Black Dog in the Corner

I learnt many years ago that one of the safest ways for me to handle anger and pain is to implode rather than explode.  It is terribly unhealthy of course, but I guess we all do things that aren’t as healthy as they could be.
It’s odd being able to write but not speak.  I’m never sure why I can’t speak but it is as exhausting and complicated as a triple back flip somersault followed by a speed tabogan ride.  From the inside looking out it feels safe and natural to be as I am at the moment but I realise it isn’t how most people handle their distress.  It’s as though my psyche powers down all but the most essential functions.  I have no desire to speak.  I don’t want to make eye contact.  I want to hibernate.  I have my beanie hat on to remind my disassociative self that I have a head.
I thought it might help if I explained some of this process.  It’s a risk, mind.  I’m expecting many will judge and few will empathise, and that’s OK. It still needs to be said.
For now I am in my bubble.  I lack curiosity, concentration and humour.  I’m thankful I could get a gold medal in sleeping, that I am safe and that the dogs are loving hot seating next to me.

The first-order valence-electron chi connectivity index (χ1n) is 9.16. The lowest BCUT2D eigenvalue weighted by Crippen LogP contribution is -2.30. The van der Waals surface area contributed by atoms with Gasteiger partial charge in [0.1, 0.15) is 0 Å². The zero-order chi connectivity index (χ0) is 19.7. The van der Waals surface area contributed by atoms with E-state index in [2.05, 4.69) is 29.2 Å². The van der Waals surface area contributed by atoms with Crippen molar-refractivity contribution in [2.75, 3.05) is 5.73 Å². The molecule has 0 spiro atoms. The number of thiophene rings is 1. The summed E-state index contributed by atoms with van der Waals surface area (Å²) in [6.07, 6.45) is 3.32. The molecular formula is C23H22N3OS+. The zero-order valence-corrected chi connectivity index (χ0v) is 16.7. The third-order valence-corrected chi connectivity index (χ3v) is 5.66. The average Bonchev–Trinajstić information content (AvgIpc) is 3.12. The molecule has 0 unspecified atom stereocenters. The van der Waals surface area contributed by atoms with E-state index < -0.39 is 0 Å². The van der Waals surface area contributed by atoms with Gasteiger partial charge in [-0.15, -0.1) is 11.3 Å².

It’s an odd feeling because there isn’t any.  I’m feeling nothing much at all.  
How long will it last?  Not sure but it’s an excellent sign that I’m writing.  Shouldn’t you try and carry on; not give in?  Yes, a bit like that home spun philosophy that says you should snap out of it and not be so self indulgent, there may be a smidgen of truth in finding distractions and activities that will aid healing, but, and it’s a big but, if I battle on I will crash harder and for longer.  Better to pause and go off piste for a bit than crash, burn and need intensive care.
I’m sharing this to help other people understand; not see mental ill health as a scary, horrid thing but as something as pedestrian as a migraine or an upset tummy.
For those of us that live with depression, one of the hardest lessons to learn is to not fear the black dog’s return but embrace it; see it for what it is – a massive inconvenience which sadly a single dose of Immodium won’t put right.
The black dog has been pacing today.  Unwilling to settle and believe I’m fully accepting of his presence.  I am leaving metaphorical treats for him.  A psychological Bonio biscuit.  If I am to grow emotionally from this experience then we must be friends and then he will gradually return to his obedient, protective self.


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